The Delhi High Court in Rajeev Chanana v. Deputy Director, Directorate of Enforcement went to the extent of holding that after a person is acquitted “from a scheduled offence, trial for offence under Section 3 of the PMLA will not survive”. The Court further noted that “it was hard to imagine as to how a trial for an offence under Section 3 could continue where the fundamental basis that is the commission of a schedule offence, was itself disproved”. The Court also held that after acquittal from the scheduled offence, the attachment of the property under section 5 of the Act will also come to an end.
Per contra, as recently as in 2020, the Karnataka High Court took a different view in Mr. Dyani Antony Paul v. Union of Indiaand held that offence of money laundering under Section 3 was an independent offence and a reference to a criminal activity relating to a scheduled offence has a “wider connotation and it may extend to a person, who is connected with criminal activity relating to the scheduled offence but is not the offender”. The Court went on to hold that even if a person is booked for a scheduled offence and is later acquitted, still proceedings under the PMLA can continue against such a person. Thus, it was not at all necessary that a person could be prosecuted under the PMLA only in the event that such person committed a scheduled offence. Thus, “prosecution could be independently initiated only for the offence of money laundering as defined under Section 3”.
Similarly, the Madras High Court in VGN Developers Pvt. Ltd. v. Deputy Director, Directorate of Enforcement observed that the object, rationale and scope of the PMLA, being a special statute, was distinct from the one enshrined under the Indian Penal Code. “A complaint may emanate from a registration of a case involving scheduled offence but the fate of the investigation in the scheduled offence cannot have bearing on the proceedings initiated under the PMLA”. It was further observed that Section 2(u) of the Act merely pertained to a criminal activity relating to a scheduled offence whereas Section 3 dealt with the offence on money laundering. “Once the Enforcement Directorate is of the view that a person is involved in any process of activity connected with the “proceeds of crime”, which in the Court’s opinion was a wide definition, “then it gets the power to investigate further”. The Court finally concluded that both the investigations, under the PMLA and for the Scheduled Offence, can go on simultaneously without being mixed. The Gujarat High Court’s verdict in Bhanuben v. State of Gujarat is based on a similar reasoning.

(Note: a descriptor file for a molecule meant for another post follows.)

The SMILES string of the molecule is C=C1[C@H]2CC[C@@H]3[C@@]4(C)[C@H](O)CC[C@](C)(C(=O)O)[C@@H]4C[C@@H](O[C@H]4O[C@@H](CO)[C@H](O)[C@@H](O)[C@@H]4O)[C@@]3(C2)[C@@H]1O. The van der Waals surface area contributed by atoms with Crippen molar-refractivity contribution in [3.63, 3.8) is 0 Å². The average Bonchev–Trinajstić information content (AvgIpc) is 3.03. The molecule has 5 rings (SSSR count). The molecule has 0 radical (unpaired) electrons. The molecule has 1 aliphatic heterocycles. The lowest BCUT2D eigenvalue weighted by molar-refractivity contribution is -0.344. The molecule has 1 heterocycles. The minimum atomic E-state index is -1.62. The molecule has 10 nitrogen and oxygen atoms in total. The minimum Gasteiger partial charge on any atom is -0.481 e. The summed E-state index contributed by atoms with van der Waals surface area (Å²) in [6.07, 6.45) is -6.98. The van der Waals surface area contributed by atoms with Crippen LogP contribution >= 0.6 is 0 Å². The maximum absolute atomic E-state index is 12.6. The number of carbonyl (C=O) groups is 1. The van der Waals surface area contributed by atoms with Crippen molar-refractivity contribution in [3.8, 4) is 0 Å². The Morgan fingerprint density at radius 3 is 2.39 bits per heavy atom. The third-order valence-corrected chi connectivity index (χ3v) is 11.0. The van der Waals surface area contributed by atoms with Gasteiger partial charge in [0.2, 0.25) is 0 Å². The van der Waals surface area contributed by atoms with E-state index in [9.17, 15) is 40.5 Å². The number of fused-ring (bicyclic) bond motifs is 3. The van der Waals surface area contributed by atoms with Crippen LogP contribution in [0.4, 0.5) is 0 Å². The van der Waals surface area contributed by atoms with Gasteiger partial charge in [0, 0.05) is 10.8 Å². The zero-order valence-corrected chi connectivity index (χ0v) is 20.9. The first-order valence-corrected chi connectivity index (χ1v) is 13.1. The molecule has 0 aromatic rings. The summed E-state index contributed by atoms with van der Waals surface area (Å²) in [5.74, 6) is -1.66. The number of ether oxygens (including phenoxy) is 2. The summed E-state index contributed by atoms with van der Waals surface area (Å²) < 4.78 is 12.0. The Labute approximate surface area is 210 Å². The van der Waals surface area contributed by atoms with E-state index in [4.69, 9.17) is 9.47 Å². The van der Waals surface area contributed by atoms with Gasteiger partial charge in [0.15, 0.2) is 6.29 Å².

With the prior positions of the various Hon’ble High Courts in mind, the author respectfully disagrees with the position taken by the Karnataka High Court and Madras High Court. It is argued that the word “relatable to” in Section 2(u) implies that “proceeds of crime” must have a direct nexus with the scheduled offence. Furthermore, Oxford Dictionary defines “money laundering” to mean crime of moving money that has been obtained illegally into foreign bank accounts or legal businesses. Taking this definition further, logically, laundering would only arise when a person is attempting to hide money which has been obtained through illegal acts. It is thus argued that without an illegal act as the source of the money, the question of its laundering would never arise. The author therefore believes Hon’ble High Courts of Madras and Karnataka have extended the net of the PMLA wider than which was intended by the Parliament.
However, it can be seen that there is a conflict of opinions given out by various High Courts pertaining to the requirement of scheduled offences for prosecution under the PMLA. There is, therefore, an urgent need for the Apex Court to clarify the position to ensure that the objective and spirit of the PMLA is protected and upheld.
Pushkar Deo is a third year student at UPES, Dehradun.